September 21, 2020 Breaking News, Latest News, and Videos

Planning Board Hears New Santa Monica Place Proposal:

A team from the Macerich Company, owners of Santa Monica Place (SMP), has presented Santa Monica’s Planning Commission with a new revitalization project for the mall.

Gone from the plan were the three 21-foot towers that had raised eyebrows throughout the City when their original plan was proposed 18 months ago. Macerich representative Robin Young explained to the Commission that they had been discussing and getting feedback on their new proposal from various neighborhood groups, the Pier Restoration Corporation and the Santa Monica Coalition For A Livable City over the summer. They went back out into the community for two reasons: the company recently obtained the site where Robinsons-May once stood and “over the past couple of years we’ve learned a lot about what the community wants to see.”

At the October 4 meeting, Robert Abtaker, another Macerich presenter, stressed the original mixed-use plan has been taken “off the table,” and Macerich now has an “adaptive re-use plan” which is based upon the six parameters developed from the “extensive community outreach last year.” These parameters are a “project of reasonable scale, better connectivity to the City, open air and views, a project that’s environmentally friendly, a retail focus and attention to traffic and parking.”

By adhering to these parameters, Abtaker stated, the new project proposal “will be the same size footprint and height as what it is currently, with the exception in terms of the leaseable area which will be less than what it is today.” Later in the meeting, Randy Brandt, Macerich’s Senior Vice President for Development Leasing, explained that the current square footage of the mall is 560,000 square feet, but the new project will have 40,000 less square feet. He also stressed the type of retail that will become part of the new mall will reflect the demographic needs of Santa Monica, complement the retail mix of the Promenade and make it a “world class” mall.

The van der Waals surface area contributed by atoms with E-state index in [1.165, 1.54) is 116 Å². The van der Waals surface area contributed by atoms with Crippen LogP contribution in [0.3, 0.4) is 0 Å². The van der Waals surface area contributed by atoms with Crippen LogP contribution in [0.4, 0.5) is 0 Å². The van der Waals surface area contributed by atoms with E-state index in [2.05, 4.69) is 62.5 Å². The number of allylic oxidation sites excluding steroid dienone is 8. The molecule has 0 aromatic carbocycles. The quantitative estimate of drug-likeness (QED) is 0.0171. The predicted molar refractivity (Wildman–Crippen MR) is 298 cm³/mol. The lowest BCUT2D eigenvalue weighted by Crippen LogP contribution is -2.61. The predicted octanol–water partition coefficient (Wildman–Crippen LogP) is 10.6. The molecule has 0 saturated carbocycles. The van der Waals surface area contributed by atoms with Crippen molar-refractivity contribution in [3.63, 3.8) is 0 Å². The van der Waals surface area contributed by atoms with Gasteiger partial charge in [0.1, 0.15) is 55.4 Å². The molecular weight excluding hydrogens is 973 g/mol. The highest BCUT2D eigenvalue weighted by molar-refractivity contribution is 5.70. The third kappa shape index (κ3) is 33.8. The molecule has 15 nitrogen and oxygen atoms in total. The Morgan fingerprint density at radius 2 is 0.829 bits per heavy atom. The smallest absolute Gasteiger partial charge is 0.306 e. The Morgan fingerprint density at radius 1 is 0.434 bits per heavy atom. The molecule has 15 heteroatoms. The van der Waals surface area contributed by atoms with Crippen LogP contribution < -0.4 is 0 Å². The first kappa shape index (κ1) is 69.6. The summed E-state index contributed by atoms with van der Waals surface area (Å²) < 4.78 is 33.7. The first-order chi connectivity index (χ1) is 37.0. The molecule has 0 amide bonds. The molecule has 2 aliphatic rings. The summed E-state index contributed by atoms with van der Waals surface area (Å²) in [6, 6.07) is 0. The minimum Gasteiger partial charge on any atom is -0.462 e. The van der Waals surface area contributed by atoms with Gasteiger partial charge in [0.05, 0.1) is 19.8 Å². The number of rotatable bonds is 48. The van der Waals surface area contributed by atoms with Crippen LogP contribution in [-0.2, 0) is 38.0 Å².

The entire roof will now be removed from the mall and the food court, which will contain both an indoor and outdoor section and will be moved from the first to the third floor. The reason for moving the food court is to help “relate to the energy of the Third Street Promenade.” Other things that will change include expanding the center court, adding a new architectural look and incorporating “green building practices.”

Brandt also mentioned that “SMP will be closed during construction for approximately 18 months but Macy’s,” which is owned by the Federated Department Stores, “may stay open.” Macerich is trying to work with Macy’s to modify their property to be more compatible with the changes they want to make to the mall.

City legal counsel Alan Seltzer explained that the proposed plan would first be reviewed by the City’s Redevelopment Agency to see if it complies with the Downtown Development Plan and other restrictions. If so, it will then be reviewed by the City’s Architectural Review Board.

Commission Chair Gwynne Pugh asked if the Commission would get a chance to review the project. Seltzer responded that because it’s an adaptive reuse – with no increase in square footage or increase in floor area and is not a substantial remodel – it could be approved administratively, and thus would not come to the Commission. Speaking for himself, Pugh responded, “It would be unfortunate that such a significant element and opportunity, quite frankly, for the City to look at the urban design fabric and context of this project – if it’s not seen and reviewed and vetted by us, I think that would be an opportunity significantly lost by the City.”

Seltzer stressed the Commission’s review of the project would be up to the discretion of the City Council.

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